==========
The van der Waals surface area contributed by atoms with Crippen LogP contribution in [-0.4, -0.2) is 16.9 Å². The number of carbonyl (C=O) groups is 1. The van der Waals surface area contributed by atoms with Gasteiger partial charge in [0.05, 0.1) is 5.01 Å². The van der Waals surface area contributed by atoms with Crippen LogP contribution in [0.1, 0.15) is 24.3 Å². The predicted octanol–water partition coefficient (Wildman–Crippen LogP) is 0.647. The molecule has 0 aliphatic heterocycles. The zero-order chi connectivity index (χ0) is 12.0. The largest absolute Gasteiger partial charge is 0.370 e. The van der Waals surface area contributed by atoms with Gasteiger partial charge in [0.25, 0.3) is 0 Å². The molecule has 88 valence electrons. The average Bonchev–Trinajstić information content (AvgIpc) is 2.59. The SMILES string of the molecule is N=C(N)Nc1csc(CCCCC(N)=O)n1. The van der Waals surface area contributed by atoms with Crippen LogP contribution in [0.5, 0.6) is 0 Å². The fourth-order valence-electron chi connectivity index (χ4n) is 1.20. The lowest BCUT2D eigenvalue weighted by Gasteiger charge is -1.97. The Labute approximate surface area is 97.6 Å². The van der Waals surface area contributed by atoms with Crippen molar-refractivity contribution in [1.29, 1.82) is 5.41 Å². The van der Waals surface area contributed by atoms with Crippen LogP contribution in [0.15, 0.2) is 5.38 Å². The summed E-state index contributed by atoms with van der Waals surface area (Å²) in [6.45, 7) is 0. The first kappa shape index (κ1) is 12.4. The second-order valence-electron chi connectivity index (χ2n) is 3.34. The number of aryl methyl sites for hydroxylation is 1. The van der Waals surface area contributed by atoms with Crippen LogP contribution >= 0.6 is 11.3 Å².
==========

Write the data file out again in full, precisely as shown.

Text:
The van der Waals surface area contributed by atoms with Crippen LogP contribution in [-0.4, -0.2) is 16.9 Å². The number of carbonyl (C=O) groups is 1. The van der Waals surface area contributed by atoms with Gasteiger partial charge in [0.05, 0.1) is 5.01 Å². The van der Waals surface area contributed by atoms with Crippen LogP contribution in [0.1, 0.15) is 24.3 Å². The predicted octanol–water partition coefficient (Wildman–Crippen LogP) is 0.647. The molecule has 0 aliphatic heterocycles. The zero-order chi connectivity index (χ0) is 12.0. The largest absolute Gasteiger partial charge is 0.370 e. The van der Waals surface area contributed by atoms with Gasteiger partial charge in [0.25, 0.3) is 0 Å². The molecule has 88 valence electrons. The average Bonchev–Trinajstić information content (AvgIpc) is 2.59. The SMILES string of the molecule is N=C(N)Nc1csc(CCCCC(N)=O)n1. The van der Waals surface area contributed by atoms with Crippen LogP contribution in [0.5, 0.6) is 0 Å². The fourth-order valence-electron chi connectivity index (χ4n) is 1.20. The lowest BCUT2D eigenvalue weighted by Gasteiger charge is -1.97. The Labute approximate surface area is 97.6 Å². The van der Waals surface area contributed by atoms with Crippen molar-refractivity contribution in [1.29, 1.82) is 5.41 Å². The van der Waals surface area contributed by atoms with Crippen LogP contribution in [0.15, 0.2) is 5.38 Å². The summed E-state index contributed by atoms with van der Waals surface area (Å²) in [6.45, 7) is 0. The first kappa shape index (κ1) is 12.4. The second-order valence-electron chi connectivity index (χ2n) is 3.34. The number of aryl methyl sites for hydroxylation is 1. The van der Waals surface area contributed by atoms with Crippen LogP contribution >= 0.6 is 11.3 Å².